How My Classroom Economy Works
The classroom economy program is a robust classroom management system that benefits both teacher and students, and has minimal impact on the curriculum. Implementing the program is a simple three-step process:
- First, you spend a few hours before the school year starts—gathering materials and planning how to customize the program for your school and your own classroom.
- Second, you spend a few classroom hours in the first month of school introducing the program and teaching the children how to perform their tasks.
- Third, you monitor their progress throughout the year, helping them learn new tasks when appropriate, and providing support and guidance.
As they perform their tasks, the children are rewarded for helping you manage the classroom efficiently. They have fun and, at the same time, they learn valuable skills—such as responsibility and the value of saving–that they will carry with them throughout their lifetimes.
The beauty of the program is that you don't need to teach these lessons; rather, the children will experience them and learn for themselves. As one teacher told us, there's a thrill in seeing "the lightbulb go on" when a student realizes he or she hasn't saved enough money to buy a desirable item in the classroom store.
Core objectives for students in Grades K–1
Through My Classroom Economy, students learn valuable life skills in an experiential way.
Specifically, they are able to:
- Participate in a classroom economy designed to expose them to economic fundamentals.
- Perform specific classroom jobs to earn a salary.
- Purchase items at the school store with the money they earn.
At these grade levels, students earn and spend $1 bills in classroom economy currency. Earning and spending money reinforces their counting skills.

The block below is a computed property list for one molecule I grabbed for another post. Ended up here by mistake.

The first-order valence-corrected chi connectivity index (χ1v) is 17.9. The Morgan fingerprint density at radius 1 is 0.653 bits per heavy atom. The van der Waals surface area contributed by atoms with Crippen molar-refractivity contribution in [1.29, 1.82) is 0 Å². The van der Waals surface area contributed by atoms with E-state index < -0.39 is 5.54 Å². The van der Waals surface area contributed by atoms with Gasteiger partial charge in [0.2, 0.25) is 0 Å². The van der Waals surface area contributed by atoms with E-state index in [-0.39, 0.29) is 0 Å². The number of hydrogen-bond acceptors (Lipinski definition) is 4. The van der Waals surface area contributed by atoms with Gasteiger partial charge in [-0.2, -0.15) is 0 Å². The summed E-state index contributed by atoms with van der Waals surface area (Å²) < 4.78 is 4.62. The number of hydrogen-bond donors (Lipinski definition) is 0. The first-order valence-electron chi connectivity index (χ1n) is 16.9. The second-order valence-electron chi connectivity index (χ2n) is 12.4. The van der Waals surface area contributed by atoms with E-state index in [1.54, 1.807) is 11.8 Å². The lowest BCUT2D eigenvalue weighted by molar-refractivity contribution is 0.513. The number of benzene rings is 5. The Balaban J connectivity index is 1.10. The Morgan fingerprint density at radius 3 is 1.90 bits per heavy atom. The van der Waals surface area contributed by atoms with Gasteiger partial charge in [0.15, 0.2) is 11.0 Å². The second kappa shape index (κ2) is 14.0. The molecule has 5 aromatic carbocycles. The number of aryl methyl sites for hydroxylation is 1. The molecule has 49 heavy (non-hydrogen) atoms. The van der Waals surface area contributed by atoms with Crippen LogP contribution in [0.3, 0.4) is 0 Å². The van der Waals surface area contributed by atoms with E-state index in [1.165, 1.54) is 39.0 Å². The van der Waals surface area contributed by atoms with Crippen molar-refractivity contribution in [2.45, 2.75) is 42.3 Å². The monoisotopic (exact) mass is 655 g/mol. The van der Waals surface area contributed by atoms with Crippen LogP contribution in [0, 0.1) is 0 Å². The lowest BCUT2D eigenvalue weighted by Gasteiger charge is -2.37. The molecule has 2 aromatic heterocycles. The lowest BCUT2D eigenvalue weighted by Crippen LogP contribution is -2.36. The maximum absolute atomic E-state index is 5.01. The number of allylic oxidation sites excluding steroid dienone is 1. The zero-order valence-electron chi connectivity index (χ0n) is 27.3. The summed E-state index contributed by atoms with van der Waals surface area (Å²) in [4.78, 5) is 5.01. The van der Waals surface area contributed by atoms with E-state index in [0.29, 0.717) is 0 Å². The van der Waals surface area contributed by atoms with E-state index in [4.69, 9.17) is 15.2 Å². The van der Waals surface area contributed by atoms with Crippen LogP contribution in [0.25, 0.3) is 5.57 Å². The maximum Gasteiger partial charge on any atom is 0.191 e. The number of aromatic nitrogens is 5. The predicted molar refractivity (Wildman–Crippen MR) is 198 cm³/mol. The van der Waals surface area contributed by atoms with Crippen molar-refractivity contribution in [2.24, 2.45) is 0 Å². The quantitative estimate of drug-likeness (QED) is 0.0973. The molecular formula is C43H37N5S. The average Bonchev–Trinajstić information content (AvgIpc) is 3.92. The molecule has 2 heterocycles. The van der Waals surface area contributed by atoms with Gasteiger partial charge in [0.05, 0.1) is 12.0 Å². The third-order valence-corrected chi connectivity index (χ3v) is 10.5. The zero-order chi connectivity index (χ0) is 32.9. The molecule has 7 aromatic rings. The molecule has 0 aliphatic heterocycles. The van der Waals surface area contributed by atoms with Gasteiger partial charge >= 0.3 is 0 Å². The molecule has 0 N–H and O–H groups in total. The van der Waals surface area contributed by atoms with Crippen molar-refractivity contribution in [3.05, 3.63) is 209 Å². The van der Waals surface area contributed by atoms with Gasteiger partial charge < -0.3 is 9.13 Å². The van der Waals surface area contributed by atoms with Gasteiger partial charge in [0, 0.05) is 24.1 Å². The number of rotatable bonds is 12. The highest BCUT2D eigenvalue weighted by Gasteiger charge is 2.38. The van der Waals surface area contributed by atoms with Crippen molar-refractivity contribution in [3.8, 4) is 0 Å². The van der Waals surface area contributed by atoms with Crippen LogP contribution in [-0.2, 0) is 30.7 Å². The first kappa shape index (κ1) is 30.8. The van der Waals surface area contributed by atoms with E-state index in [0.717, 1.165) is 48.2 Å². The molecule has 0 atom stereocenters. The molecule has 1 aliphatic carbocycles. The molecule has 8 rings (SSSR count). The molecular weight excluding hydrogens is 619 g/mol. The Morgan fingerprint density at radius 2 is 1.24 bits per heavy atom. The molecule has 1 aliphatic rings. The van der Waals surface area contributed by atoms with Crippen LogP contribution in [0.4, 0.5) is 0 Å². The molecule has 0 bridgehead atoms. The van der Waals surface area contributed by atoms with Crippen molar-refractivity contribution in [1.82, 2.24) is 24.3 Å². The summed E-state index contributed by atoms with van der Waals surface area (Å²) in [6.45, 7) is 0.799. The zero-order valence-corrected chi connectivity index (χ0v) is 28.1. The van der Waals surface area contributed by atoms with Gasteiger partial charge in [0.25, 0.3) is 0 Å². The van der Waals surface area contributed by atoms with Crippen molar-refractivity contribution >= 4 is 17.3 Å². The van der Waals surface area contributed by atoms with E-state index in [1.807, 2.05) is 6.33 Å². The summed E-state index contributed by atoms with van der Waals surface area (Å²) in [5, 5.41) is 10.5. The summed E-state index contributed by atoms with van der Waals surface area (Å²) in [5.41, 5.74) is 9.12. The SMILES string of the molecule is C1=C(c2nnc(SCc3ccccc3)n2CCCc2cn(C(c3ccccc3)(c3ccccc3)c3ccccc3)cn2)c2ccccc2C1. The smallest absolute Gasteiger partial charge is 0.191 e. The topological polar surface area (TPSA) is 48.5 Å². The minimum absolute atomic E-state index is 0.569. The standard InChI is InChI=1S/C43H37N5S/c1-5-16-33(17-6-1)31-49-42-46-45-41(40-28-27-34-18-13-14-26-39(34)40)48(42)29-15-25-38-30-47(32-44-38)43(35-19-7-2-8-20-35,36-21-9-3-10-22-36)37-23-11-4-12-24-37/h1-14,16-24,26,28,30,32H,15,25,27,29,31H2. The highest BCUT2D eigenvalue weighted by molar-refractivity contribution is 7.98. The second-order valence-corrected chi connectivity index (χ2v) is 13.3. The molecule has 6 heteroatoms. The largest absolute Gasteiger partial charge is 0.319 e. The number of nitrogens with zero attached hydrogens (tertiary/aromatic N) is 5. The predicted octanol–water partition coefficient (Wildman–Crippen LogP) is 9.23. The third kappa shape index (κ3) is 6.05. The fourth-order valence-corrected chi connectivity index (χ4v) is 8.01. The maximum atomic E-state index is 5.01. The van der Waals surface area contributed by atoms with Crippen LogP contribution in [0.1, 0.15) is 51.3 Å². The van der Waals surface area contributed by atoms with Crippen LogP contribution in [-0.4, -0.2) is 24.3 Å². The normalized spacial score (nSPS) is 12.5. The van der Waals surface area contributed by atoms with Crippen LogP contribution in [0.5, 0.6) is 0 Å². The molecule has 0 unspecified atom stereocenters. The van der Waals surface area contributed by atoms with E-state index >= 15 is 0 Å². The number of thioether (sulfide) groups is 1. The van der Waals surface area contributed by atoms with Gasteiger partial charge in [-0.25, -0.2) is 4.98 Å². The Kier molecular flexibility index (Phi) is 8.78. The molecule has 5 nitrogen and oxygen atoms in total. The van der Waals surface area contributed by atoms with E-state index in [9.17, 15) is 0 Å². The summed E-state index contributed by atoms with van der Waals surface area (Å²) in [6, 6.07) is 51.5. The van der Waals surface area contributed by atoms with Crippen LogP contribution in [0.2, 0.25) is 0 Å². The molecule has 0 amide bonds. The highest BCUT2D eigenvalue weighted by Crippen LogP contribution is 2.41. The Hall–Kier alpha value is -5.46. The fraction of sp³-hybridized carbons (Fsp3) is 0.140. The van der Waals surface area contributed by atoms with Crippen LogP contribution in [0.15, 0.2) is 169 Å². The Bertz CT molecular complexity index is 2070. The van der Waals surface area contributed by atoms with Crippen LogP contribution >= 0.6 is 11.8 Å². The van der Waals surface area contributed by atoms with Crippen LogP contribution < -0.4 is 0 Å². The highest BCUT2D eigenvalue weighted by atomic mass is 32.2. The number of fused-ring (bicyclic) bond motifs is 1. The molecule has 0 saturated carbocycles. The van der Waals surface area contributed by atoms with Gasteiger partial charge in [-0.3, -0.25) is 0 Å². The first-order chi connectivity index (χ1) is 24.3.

Planning and preparation
Begin planning your classroom economy before the school year starts.
- Prepare materials, including student folders and classroom cash.
- Choose your class rules and decide how they will be reinforced with the classroom cash.
- Begin to gather rewards for students to purchase at the school store.
Allow 1 to 2 hours for planning and preparation.
While explaining your class rules to the students, also explain the key concepts of the classroom economy, including earning a salary and bonus money, paying rent, and buying items at the school store.
Allow approximately 1 hour of class time to complete this activity.
Every week students will earn $2 for completing their classroom job, provided they didn't break any of the classroom rules. Additionally, students can earn bonus dollars throughout the week for demonstrating good behaviorall with classroom economy currency.
At the end of the month, students pay $3 for "rent" and then have the option to spend the rest of their money at the school store, or to continue to save.
Allow 1 to 2 hours per month to complete these activities.
Bring the classroom economy program to an end with a discussion and a chance to reflect. Distribute certificates to highlight student successes.
Allow approximately 30 minutes for the year-end wrap-up.
Jobs, Bonuses, and Class Rules
To start the classroom economy program, you'll need to select:
- A set of student jobs.
- A list of opportunities for bonus money.
- A list of rules that, if broken, will result in a student earning less money.
Your selections can be from the lists we provide or based on the classroom rules you've already developed. You may choose to involve your students in creating the bonus and rule lists, but this is entirely optional. Once the lists are ready, post them in your classroom and refer to them throughout the year. If you wish, you can use materials from this site as posters or items for a bulletin board.
A key component of the classroom economy is for students to hold a job and earn a salary. Many teachers use classroom jobs as a part of their classroom management system. In Grades K and 1, the students will earn $2 per week for completing their jobs.
We suggest rotating the jobs every one to two weeks, but if you prefer, you can elect to have students hold the jobs for the entire year.